"What a great moment for me, my son, the world. What you have made possible for so many people defies all reason." LOWELL WEICKER, JR.
Former United States Senator
After John F. Kennedy became president, he used to joke that the only member of the family he feared seeing was Eunice. "She always had an agenda," he said. Yes, he was the leader of the free world and Eunice loved him as an older brother, but Eunice also saw President Kennedy as a potential asset to the movement, which wasn't yet called Special Olympics when he was in charge of the country.
Eunice knew, that to a large extent, presidents, premiers and popes set the agenda for their followers. If you get to the head, you get to the heart.
During her brother's too-short presidency, legislation was passed to encourage universities to research intellectual disability and to develop assistance for parents at community centers. But her brother's door wasn't the only Presidential door Eunice has knocked on over the years. She made entreaties with Presidents Johnson, Carter, Ford, Reagan, Bush (I and II) and Clinton, all of whom were significant Special Olympics boosters.
Perhaps awareness of intellectual disabilities in the United States would've evolved naturally (albeit considerably slower) without Eunice. But it was her ability to connect with global leaders that really made a difference to the movement. Special Olympics would not be the movement it is today if Eunice wasn't able to enlist people of power and influence to see the power of her message.
She knew that any great political leader has a vision for his/her country and her message of full participation in the life of their country for every person whether young or old, male or female, disabled or non-disabled would be welcomed. Eunice followed this simple premise and took the message of acceptance to heads of state, first ladies, and royalty. More than 50 such visits occurred during a span of 40 years. The results can be seen not only in the growth of the Special Olympics movement around the world, but also in changes of rights and laws, inclusive education, health services, and research for people with intellectual disabilities.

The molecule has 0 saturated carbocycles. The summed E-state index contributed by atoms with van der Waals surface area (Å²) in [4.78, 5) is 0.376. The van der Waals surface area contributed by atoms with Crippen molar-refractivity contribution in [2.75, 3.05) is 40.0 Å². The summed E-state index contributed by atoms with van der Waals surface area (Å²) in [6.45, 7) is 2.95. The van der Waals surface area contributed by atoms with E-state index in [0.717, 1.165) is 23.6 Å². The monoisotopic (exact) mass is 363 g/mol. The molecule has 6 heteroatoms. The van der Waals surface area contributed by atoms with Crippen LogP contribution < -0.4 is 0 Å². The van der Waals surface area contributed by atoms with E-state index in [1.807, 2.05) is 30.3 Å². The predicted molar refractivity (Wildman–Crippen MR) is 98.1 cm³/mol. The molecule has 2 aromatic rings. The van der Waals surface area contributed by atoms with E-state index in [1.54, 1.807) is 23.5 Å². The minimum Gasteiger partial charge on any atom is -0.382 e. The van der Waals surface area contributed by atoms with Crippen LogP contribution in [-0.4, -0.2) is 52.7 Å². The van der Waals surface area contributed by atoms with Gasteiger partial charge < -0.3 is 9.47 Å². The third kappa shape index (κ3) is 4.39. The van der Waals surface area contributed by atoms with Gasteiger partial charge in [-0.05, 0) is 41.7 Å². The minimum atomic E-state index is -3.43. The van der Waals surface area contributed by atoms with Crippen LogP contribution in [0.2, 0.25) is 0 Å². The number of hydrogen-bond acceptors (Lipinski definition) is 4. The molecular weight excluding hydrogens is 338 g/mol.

Eunice became friends with Nelson Mandela when he was president of South Africa. She attended First Ladies' Summit in Latin America and invited the First Lady of Panama, Vivian Fernandez de Torrijos, to tour the Special Olympics offices in Washington and later join the international board of Special Olympics. She reached out to the Soviet Union and had great success pumping up the program through her connections in Bosnia and Herzegovina. In South America, she got through to President Carlos Menem of Argentina and, in Chile, she counted former President Eduardo Frei as an ally. Austria, Egypt, Iceland, Israel, Ireland, Jordan, and the United Kingdom have been other major successes within the Special Olympics movement partly because of Eunice's relationships with leaders in those countries.
The Special Olympics movement took a major global turn when Eunice, along with her husband Sarge, made entreaties with leaders in Japan (His Imperial Highness Crown Price Naruhito and Prime Minister Koizumi) and China (Presidents Jiang Xemin and Hu Jintao). Today, Special Olympics serves over 700,000 athletes and their families in China making it the largest program in the world. One of the most important relationships she cultivated was with the United Nations, specifically with Secretary General Kofi Annan.
Yes, over the years, President Kennedy wasn't the only world leader who had to grit his teeth and get ready when Eunice came calling. But he, like most of the others, had a hard time saying no.